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Dan Hardy clarifies ‘choreographed’ fight tweet, but still baffled by Chael Sonnen’s performance at Bellator 170

Dan Hardy Photos Esther Lin, MMA Fighting

Dan Hardy ruffled a few feathers by tweeting out that he thought Saturday night’s Bellator 170 main event looked fixed. In the fight, Tito Ortiz submitted Chael Sonnen to close out a two-decade long career in mixed martial arts. Yet Hardy, along with many others on social media, thought they smelled a rat.

“The #Bellator170 main event was more choreographed than a Brittany Spears music video. Shame really... It might have been a fun fight,” Hardy tweeted.

That comment kicked up a larger conversation about making such severe accusations, and Hardy — who was joined by other fighters like Justin Gaethje in echoing the sentiment — decided to nip things in the bud on Monday.

He appeared on The MMA Hour to discuss the accusation, and to let people in on his perspective.

“You’ve got to understand, I was being fatuous at the time,” he told Ariel Helwani. “It was a rather flippant comment, but watching the whole build-up, and I’ll give you exactly my perspective, from an analyst’s point of view. I saw Chael Sonnen selling this awesome story about how much it meant to for him to beat Tito, and the whole family thing came up.”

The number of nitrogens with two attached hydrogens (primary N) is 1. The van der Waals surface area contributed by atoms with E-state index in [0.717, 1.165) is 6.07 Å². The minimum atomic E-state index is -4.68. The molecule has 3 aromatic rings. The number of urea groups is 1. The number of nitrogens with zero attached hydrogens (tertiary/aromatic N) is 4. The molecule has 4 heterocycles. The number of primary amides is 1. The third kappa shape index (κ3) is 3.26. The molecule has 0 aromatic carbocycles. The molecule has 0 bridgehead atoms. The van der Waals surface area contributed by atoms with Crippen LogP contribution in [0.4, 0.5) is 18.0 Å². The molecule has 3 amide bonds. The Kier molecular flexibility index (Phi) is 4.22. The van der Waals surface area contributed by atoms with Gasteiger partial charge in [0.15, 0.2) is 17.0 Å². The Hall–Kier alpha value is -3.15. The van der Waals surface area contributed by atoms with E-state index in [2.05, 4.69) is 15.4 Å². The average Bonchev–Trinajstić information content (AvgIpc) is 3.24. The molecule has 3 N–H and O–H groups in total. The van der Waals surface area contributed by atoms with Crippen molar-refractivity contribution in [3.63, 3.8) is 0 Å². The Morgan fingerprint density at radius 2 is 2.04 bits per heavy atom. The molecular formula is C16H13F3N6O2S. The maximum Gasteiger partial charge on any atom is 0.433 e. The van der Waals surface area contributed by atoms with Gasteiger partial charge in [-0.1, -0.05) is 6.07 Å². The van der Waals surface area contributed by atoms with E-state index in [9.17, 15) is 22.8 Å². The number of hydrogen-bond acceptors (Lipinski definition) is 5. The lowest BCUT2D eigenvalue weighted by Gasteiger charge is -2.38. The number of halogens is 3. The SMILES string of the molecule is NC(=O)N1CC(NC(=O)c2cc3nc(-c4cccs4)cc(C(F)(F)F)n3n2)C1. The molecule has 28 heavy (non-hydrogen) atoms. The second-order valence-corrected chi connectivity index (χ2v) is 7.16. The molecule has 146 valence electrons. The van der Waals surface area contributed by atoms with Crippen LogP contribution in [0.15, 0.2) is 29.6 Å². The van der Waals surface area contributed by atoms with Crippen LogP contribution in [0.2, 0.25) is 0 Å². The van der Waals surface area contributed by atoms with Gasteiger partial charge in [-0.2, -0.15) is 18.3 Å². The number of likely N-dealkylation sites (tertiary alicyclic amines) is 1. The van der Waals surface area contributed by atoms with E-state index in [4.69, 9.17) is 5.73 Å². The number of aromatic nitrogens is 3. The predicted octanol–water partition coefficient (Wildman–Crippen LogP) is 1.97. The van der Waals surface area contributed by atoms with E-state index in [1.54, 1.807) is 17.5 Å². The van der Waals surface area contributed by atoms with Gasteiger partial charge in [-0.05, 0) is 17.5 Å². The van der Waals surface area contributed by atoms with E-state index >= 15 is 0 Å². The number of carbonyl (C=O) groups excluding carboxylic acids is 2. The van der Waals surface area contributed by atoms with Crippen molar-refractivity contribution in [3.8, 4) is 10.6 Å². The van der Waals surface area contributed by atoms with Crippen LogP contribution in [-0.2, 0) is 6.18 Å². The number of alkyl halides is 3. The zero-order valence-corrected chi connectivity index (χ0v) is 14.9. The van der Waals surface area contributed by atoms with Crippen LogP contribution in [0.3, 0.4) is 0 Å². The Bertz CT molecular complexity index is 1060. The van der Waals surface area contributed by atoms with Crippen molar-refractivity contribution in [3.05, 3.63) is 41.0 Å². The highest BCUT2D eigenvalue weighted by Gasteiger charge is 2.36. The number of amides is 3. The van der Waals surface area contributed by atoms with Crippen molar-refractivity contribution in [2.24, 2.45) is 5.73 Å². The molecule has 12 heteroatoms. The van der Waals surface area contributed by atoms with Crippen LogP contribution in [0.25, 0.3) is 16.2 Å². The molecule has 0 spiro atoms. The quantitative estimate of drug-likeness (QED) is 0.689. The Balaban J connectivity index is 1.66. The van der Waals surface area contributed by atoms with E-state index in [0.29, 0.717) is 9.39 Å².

Hardy said he’d listened to last Monday’s edition of The MMA Hour, when Sonnen was a guest, and said he bought into what Sonnen was saying heading into the fight. Namely, the narrative that it was personal between him and Ortiz.

“There was a great quote he said, and I’m probably going to butcher it, but it was something like, ‘you may not be done with the sport, but the sport may be done with you,’” Hardy said. “Great quote. So all of that going into the fight, I was expecting him to show up and to show grit and determination and heart, and give it everything he’s got.”

Hardy said he took note of Ortiz looking in great shape, but was put off by Sonnen’s performance, which he found to be a little too in line with the faux world of pro wrestling.

“Now, when I first watched it, the first time around, I didn’t the controversy of the tap, I don’t know what that was, and I’m not suggesting that Tito had anything to do with it,” he said. “To me, Tito looked like he was celebrating like he’d just won his UFC belt again. I think Tito was all in. My question is whether Chael Sonnen went into that fight with the intention of giving it everything he’s got. Because that was the story that he sold everybody, and that what was I was so disappointed with.”

Hardy said there were red flags all over.

“When [Sonnen] got in there, he did a very, very basic single-leg takedown, which even me with awful takedown defense could have stopped, and I’ll allow Tito’s the bigger man, but Chael’s been watching him his whole career,” he said. “He’s been planning on fighting Tito for his whole career, so surely he would have prepped for that. Second of all, just the progression that he allowed Tito to get to mount, and the lack of defense of the arm. I mean, there was no hand fighting at all. And then the finish of the choke, it wasn’t even around his neck.